Thank you all for your help. Mandalay, good for you for getting yourself out of that position! But as much as she says she put herself in the position she's in, I think she's still looking for an easy way out - she constantly makes jokes about finding a rich second husband, but now her parents are 'helping out' with her student loans (from a BA, completed masters, and an almost completed masters). She's not moving into her new co-op until she has a job and is 'back on her feet' (I'm assuming her parents are picking up the tab on the mortgage too).

Carolina - thank you. You pretty much said exactly how I was feeling, and I needed to hear someone say that. Our friendship has always been about her, her, her, and I'm just about at my breaking point. I shouldn't feel guilty, and eventually I won't.

crispy

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Re: What would you do? Friends and mental health
« Reply #10 on: October 02, 2014, 07:32:06 AM »
Thank you all for your help. Mandalay, good for you for getting yourself out of that position! But as much as she says she put herself in the position she's in, I think she's still looking for an easy way out - she constantly makes jokes about finding a rich second husband, but now her parents are 'helping out' with her student loans (from a BA, completed masters, and an almost completed masters). She's not moving into her new co-op until she has a job and is 'back on her feet' (I'm assuming her parents are picking up the tab on the mortgage too).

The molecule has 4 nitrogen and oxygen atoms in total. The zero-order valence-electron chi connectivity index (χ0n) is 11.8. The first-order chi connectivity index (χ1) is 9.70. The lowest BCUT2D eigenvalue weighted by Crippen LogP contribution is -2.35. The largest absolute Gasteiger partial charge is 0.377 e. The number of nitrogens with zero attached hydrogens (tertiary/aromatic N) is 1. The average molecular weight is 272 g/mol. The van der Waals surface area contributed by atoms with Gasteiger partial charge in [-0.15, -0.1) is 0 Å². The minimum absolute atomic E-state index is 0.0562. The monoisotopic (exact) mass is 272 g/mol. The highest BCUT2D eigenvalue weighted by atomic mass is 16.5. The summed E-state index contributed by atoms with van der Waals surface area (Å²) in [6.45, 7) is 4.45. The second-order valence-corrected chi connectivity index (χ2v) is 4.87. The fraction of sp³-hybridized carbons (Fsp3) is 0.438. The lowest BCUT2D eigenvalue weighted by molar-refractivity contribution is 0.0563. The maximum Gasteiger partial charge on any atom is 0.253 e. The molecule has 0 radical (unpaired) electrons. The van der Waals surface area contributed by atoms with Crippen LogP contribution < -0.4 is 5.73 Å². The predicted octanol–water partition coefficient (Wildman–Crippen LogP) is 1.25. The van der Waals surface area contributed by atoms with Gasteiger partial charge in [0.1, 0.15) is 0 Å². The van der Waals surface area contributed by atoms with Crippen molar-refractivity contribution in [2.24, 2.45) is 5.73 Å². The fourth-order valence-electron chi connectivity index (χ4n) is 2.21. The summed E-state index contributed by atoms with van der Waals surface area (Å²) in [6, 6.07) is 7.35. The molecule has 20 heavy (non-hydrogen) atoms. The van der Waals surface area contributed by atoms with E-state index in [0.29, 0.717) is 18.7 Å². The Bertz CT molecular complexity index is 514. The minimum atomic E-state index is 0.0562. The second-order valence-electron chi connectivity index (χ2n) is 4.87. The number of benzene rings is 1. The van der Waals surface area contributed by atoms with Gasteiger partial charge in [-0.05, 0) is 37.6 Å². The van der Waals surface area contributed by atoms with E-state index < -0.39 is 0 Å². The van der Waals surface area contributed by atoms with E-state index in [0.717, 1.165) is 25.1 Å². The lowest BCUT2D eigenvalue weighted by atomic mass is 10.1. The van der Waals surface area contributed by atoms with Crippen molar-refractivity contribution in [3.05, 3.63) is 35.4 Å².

Carolina - thank you. You pretty much said exactly how I was feeling, and I needed to hear someone say that. Our friendship has always been about her, her, her, and I'm just about at my breaking point. I shouldn't feel guilty, and eventually I won't.

It's easy to feel guilty about dumping a friend who you feel needs you, but you also have to take care of your mental health.  It's emotionally draining to be around people who suck the life out of you (they aren't called emotional vampires for no reason).  I had a long-term friend who was very similar.  I stayed friends with her much longer than necessary because I felt bad about abandoning someone with so many issues.  I had an eye-opening experience where I realized that not only was most of her issues self-imposed, but that she was also lying about a lot of things.  I haven't spoken to her since, and all I feel is relief.

Neustache

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Re: What would you do? Friends and mental health
« Reply #11 on: October 02, 2014, 07:38:39 AM »
I had a similar friend, except she'd self-sabotage in other ways.  Steady job, but the men (some of them really bad men) are revolving doors.  Anyways, I've stopped reaching out to her when she posts dark FB posts to make sure she's okay.  I realized that the relationship was extremely one-sided when a very hard event happened in my life and the most reaching out to me she did was a wall post on FB.  Also, I'd invite her to hang out when she was lonely, she wouldn't follow through.  My life is better now that she's not weighing on me, and I don't think her quality of life has decreased at all since I'm out of her life.